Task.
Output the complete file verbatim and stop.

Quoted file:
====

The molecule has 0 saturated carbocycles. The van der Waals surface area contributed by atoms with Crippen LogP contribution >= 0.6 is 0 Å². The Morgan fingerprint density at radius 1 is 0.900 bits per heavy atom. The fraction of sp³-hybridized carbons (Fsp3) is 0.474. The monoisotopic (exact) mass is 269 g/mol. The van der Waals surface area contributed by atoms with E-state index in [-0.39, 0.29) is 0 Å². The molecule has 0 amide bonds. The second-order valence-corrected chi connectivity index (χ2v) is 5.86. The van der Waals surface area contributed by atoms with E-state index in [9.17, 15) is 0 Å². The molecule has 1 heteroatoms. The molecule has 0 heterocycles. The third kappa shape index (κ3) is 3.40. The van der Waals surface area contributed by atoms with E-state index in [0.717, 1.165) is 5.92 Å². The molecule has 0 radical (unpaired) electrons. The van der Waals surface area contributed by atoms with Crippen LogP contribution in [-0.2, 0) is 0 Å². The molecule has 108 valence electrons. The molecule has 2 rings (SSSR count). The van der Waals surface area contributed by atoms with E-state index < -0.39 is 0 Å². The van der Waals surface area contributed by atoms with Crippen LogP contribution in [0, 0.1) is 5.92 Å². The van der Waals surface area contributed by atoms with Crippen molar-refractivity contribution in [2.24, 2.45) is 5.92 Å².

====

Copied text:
The molecule has 0 saturated carbocycles. The van der Waals surface area contributed by atoms with Crippen LogP contribution >= 0.6 is 0 Å². The Morgan fingerprint density at radius 1 is 0.900 bits per heavy atom. The fraction of sp³-hybridized carbons (Fsp3) is 0.474. The monoisotopic (exact) mass is 269 g/mol. The van der Waals surface area contributed by atoms with E-state index in [-0.39, 0.29) is 0 Å². The molecule has 0 amide bonds. The second-order valence-corrected chi connectivity index (χ2v) is 5.86. The van der Waals surface area contributed by atoms with E-state index in [9.17, 15) is 0 Å². The molecule has 1 heteroatoms. The molecule has 0 heterocycles. The third kappa shape index (κ3) is 3.40. The van der Waals surface area contributed by atoms with E-state index in [0.717, 1.165) is 5.92 Å². The molecule has 0 radical (unpaired) electrons. The van der Waals surface area contributed by atoms with Crippen LogP contribution in [-0.2, 0) is 0 Å². The molecule has 108 valence electrons. The molecule has 2 rings (SSSR count). The van der Waals surface area contributed by atoms with E-state index < -0.39 is 0 Å². The van der Waals surface area contributed by atoms with Crippen LogP contribution in [0, 0.1) is 5.92 Å². The van der Waals surface area contributed by atoms with Crippen molar-refractivity contribution in [2.24, 2.45) is 5.92 Å².